When initially described in 2009, Titanoboa was estimated to have been about 12.8 meters long. This meant that in at least terms of length, Titanoboa was larger than the previous record holder for largest ever snake, Gigantophis, by a comfortable margin. Later modelling suggested a total length of about 14.6 meters, a figure that has since been commonly rounded off to 15 meters by others.
Reptiles are commonly thought to grow in accordance with the available ambient temperature of a climate. This is because higher temperatures that remain fairly constant throughout the year with very little seasonal variation allow ectothermic (cold blooded) animals to maintain an optimum metabolism for longer. This means that bodily functions such as digestion, circulation and respiration among others all become far more efficient, and a greater amount of energy can be set aside for other areas such as growth.
In reference to the larger size of Titanoboa, this could indicate that sixty million years ago global temperatures, specifically at the equator but quite possibly further away, were considerably higher than those we know today. This is because today the largest known snakes which live close to the equator can commonly attain sizes of five to six meters in length, with rarer individuals approaching six and a half to seven meters long.
Titanoboa fossils are so far only known from the Cerrejón Formation of Colombia in South America. The Cerrejón Formation represents what is at the time of writing the earliest known occurrence of Neotropical rainforests (rainforests of Central and South America). The area of the Cerrejón Formation that the Titanoboa holotype fossils are known from has been established as going back to the Selandian of the Paleocene. This means that Titanoboa are known to have lived about sixty million years ago (give or a take a million years), and approximately five million years after the KT extinction which marks the end of the Mesozoic and the disappearance of the dinosaurs. During this time, Titanoboa would have lived and hunted in low lying rainforests that contained an extensive system of rivers that criss-crossed over the landscape.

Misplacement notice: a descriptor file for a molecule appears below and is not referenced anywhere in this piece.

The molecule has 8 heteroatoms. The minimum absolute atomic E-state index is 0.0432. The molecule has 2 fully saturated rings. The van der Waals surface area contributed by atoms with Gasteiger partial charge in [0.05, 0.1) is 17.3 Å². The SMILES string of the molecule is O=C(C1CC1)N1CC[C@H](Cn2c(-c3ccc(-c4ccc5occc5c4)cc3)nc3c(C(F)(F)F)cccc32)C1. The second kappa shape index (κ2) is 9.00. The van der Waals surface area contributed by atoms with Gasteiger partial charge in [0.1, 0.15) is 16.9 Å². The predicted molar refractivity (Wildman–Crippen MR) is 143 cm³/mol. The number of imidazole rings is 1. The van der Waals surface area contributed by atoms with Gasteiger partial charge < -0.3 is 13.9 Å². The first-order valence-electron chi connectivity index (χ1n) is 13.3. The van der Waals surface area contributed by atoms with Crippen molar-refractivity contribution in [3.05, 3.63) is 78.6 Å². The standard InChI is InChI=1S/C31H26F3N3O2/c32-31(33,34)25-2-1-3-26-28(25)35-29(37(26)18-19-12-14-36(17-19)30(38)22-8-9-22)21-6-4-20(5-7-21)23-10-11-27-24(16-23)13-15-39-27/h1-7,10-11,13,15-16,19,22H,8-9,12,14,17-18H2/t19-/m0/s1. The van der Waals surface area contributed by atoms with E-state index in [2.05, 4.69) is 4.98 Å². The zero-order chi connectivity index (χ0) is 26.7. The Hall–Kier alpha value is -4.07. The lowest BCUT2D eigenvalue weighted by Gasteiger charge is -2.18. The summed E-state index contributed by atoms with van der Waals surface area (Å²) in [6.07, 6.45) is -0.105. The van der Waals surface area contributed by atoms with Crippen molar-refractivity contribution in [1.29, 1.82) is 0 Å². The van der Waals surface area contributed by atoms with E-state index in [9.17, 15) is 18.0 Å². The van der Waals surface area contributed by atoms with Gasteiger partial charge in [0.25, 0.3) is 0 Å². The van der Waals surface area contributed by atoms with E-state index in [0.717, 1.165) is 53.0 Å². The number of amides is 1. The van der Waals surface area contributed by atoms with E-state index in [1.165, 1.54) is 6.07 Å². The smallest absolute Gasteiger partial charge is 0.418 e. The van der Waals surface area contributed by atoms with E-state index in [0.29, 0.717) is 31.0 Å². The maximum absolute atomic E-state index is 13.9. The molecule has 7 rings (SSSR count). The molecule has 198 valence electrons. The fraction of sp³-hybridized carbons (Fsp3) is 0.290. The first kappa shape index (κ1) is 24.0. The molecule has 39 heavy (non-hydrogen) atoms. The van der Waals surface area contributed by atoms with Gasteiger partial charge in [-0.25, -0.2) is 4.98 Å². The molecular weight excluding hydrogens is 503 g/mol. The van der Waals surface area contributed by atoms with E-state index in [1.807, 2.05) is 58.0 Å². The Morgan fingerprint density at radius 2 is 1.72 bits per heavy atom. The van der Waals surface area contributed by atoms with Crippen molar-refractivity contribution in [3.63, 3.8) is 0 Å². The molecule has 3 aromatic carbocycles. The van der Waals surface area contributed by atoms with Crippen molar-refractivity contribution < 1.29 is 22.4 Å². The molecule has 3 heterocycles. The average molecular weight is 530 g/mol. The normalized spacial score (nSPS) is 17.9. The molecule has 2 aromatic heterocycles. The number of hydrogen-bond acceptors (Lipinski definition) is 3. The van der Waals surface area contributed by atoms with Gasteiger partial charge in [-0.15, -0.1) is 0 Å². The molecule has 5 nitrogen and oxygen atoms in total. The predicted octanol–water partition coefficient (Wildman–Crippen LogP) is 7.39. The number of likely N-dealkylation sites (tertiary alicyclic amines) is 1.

Titanoboa would have been at their most dangerous when in the water. When in the water, body weight means very little since the buoyancy of the water would counteract the effects of gravity upon the body (this is exactly why marine animals like whales grow so big). This would mean that even a large Titanoboa would have been very quick when moving through the water as well as expending comparatively little energy to do so than what it would have had to do if on land. Another advantage of hunting in the water is that the sheer bulk of the body of Titanoboa would have been hidden by the water. When striking animals that were on or near the surface, the surface sheen of the water would have hidden any approach from a Titanoboa submerged under the surface, while the Titanoboa would have been able to lock on to the silhouette of its targeted prey. In addition Titanoboa would have been capable of lurking upon the bottom of water system and holding its breath for a considerable time, waiting for other animals swimming through the water which it could then strike at from below.
And to please @Slogokok34 I make a small change to Gen 2 by including a size reference chart.
Metahub Tier: TBA.
Critical chance: 20%
Shielded Decelerating Strike.
Immune to Distraction.
On Escape Dust Cloud.